The cultist laughed like a hurtling train and raced toward Naismith. The girl squealed and ran. Dust took another shot and clipped him on the shoulder. The magic tore his jacket, sprayed his dark blood onto the desert floor, and almost knocked the bastard from his feet but he dug his heels in and merely skidded.

The laughter stopped. His silver eyes were no longer apathetic; they were filled with rage.

Dust took two more shots, one of which tore the muscle in the cultist’s arm but didn’t break through to his torso. If anything, it powered the man and he caught up to Naismith in seconds, knocking the rifle from her hand and holding her in another death grip.

Her rifle and torch hit the floor at the same time her scream pierced the air.

“Now, shall we do this again?” the cultist shouted, bleeding from his arm and shoulder. His calm had disappeared as he walked Naismith back toward the outcrop. “Put your weapon down.”

Dust levelled his other gun at the cultist again. He stopped still. Those silver eyes widened, though not nearly so much as Naismith’s. His tattoo didn’t warm; Resistance wanted him to take the shot.

“Dust, what are you doing?” Naismith screeched.

“If I kill him now, it’s over,” he said.

“You won’t be able to. But, if you try, I will kill her,” he said. Dark magic surged along his skin once more, stopping just short of Naismith’s face. “I guarantee it.”

Dust lightly stroked the trigger, close to blowing a hole in the cultist. He looked into Naismith’s eyes and saw terror, abject horror that she was about to die. It wouldn’t be the first time he’d sacrificed an innocent to do the right thing. But there was something about that look, about the fear of a youngster who had relied on him, that made pulling the trigger impossible.

He lowered the other gun. Dust’s tattoo flared like a bonfire, commanding him to kill the cultist while he had the opportunity. Dust would not do it. He couldn’t, not when she’d only just shown contrition for the first time, now she had promise. The pain escalated but Dust gritted his teeth, made no move.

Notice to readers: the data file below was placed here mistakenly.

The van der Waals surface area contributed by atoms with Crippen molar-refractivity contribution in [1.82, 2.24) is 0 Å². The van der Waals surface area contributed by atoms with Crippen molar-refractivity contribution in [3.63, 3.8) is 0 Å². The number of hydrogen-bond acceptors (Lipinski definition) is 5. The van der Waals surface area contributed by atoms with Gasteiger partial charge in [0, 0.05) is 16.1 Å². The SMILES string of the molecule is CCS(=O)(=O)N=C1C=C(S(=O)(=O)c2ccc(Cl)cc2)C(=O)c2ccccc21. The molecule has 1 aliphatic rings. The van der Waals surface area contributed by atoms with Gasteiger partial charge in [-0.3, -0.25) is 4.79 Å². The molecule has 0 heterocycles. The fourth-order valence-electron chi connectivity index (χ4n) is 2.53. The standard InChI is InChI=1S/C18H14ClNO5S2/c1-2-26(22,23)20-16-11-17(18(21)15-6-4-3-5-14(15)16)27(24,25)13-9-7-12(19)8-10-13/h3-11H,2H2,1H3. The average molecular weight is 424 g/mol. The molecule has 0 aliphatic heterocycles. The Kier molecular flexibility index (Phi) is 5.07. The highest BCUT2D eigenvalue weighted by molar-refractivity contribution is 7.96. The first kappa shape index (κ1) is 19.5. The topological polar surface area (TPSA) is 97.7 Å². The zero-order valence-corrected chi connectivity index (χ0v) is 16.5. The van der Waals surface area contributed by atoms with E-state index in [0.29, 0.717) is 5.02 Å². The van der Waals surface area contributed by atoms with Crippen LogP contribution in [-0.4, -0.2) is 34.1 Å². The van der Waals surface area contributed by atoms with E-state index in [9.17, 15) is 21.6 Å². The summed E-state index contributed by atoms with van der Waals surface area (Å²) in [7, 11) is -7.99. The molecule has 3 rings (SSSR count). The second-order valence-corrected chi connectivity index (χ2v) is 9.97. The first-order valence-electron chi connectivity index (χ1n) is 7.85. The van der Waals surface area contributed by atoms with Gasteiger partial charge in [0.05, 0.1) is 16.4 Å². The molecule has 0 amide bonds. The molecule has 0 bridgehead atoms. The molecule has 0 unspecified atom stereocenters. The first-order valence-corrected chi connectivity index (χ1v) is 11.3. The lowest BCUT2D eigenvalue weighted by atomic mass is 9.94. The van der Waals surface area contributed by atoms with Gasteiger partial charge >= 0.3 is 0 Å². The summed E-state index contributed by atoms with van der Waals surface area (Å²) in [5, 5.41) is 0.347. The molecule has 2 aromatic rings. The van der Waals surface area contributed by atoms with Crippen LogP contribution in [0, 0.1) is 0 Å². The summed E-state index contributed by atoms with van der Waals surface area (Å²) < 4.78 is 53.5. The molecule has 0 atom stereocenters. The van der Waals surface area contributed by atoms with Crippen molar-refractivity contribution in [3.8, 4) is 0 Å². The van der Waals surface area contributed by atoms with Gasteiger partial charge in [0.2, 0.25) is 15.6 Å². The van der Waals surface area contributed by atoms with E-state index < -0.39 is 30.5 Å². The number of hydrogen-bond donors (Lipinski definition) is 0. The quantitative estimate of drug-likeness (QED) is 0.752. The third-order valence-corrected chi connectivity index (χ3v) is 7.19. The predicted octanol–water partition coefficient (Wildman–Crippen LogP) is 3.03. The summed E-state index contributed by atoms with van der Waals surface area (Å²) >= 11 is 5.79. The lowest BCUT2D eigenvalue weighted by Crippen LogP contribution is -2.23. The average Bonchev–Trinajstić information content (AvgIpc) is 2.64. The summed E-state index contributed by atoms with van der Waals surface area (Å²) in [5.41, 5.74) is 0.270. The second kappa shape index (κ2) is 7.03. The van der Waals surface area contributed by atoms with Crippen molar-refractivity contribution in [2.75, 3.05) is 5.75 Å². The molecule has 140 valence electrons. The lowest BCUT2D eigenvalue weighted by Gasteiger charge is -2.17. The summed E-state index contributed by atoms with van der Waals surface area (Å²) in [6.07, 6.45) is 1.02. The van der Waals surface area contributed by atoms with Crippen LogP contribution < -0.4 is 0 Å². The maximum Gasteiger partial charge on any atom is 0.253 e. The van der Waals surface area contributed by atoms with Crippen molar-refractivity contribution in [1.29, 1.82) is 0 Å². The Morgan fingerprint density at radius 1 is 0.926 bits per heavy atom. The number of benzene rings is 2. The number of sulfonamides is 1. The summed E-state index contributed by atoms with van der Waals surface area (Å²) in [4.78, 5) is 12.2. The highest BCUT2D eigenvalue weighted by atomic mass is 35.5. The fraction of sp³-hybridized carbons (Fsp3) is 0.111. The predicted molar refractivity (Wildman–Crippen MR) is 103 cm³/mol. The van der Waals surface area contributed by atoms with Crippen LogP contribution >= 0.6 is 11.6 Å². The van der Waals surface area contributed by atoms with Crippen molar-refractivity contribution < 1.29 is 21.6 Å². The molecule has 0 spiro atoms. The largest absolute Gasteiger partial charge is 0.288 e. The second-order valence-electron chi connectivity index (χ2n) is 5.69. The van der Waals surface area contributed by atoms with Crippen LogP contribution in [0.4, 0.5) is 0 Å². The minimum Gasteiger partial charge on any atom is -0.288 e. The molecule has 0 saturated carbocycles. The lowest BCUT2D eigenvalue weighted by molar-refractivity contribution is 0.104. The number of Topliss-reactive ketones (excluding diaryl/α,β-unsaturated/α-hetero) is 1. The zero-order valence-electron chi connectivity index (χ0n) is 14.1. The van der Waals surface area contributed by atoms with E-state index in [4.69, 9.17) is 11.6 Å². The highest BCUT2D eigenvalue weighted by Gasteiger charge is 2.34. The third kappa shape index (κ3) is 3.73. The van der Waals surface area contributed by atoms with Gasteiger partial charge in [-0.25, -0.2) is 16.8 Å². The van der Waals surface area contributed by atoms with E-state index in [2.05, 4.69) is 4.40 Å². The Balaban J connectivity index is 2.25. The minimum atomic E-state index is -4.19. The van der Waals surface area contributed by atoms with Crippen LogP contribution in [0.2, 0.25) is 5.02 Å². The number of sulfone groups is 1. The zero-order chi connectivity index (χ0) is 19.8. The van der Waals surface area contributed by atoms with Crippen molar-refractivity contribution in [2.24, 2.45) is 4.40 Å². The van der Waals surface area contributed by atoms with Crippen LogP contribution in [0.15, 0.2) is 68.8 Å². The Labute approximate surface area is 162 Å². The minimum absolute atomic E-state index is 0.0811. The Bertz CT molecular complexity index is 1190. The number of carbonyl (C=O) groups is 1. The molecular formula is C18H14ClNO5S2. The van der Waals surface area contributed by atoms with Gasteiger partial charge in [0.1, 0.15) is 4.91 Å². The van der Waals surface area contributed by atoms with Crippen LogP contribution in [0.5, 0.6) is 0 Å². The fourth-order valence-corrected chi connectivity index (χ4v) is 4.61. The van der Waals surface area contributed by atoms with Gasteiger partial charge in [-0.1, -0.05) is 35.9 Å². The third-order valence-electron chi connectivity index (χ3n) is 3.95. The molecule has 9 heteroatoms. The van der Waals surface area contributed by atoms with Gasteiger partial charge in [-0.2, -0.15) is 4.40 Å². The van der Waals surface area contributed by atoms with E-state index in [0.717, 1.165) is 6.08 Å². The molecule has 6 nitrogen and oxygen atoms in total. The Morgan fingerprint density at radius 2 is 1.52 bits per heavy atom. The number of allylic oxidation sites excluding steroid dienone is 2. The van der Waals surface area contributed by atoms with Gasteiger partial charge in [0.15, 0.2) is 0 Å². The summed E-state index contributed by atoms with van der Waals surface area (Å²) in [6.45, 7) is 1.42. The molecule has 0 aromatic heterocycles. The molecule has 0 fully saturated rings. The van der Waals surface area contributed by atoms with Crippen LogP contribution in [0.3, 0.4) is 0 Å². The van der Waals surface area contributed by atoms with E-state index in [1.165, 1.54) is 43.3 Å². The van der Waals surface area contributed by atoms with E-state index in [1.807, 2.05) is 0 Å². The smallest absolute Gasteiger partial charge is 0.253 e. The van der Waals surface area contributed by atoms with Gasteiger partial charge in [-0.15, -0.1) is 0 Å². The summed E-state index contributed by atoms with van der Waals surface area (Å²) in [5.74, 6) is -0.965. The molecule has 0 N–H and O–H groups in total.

The cultist smiled and dispelled the magic on his skin. “Good. Now you’re coming with me.”

Resistance wouldn’t accept this; his arm went numb, begin to move without his permission. Before it could make him shoot her, Dust threw the other gun over to the cultist.

That unlocked a new level of punishment.

Dust screamed; he had not defied Resistance so openly before and the god’s fury felt as though Dust’s veins were filled with boiling water and his flesh had become an angry mass of biting ants. He didn’t fall into unconsciousness, that would have been too easy. Instead, he fell to the floor and could not move without escalating the pain even further, even when the cultist walked over and hauled him across those dark leather shoulders like he were a hog.

“That Which Sins promised me I would have you,” the cultist said, his voice a whisper over Resistance’s punishment. “And She was true to Her word. You were a fool to follow Resistance rather than Her.”

At that moment, blasphemous and horrible as the thought was, Dust had to agree.

“Girl, follow us. If you get more than five feet from me you will die. Understood?”

Naismith must have nodded because the cultist set off in silence. Dust could see only the Badlands’ floor in the darkness. Resistance’s punishment increased with each step the cultist took but he would not be granted the sweet absence of unconsciousness. Dust closed his eyes, screamed out his pain and hoped he’d done the right thing.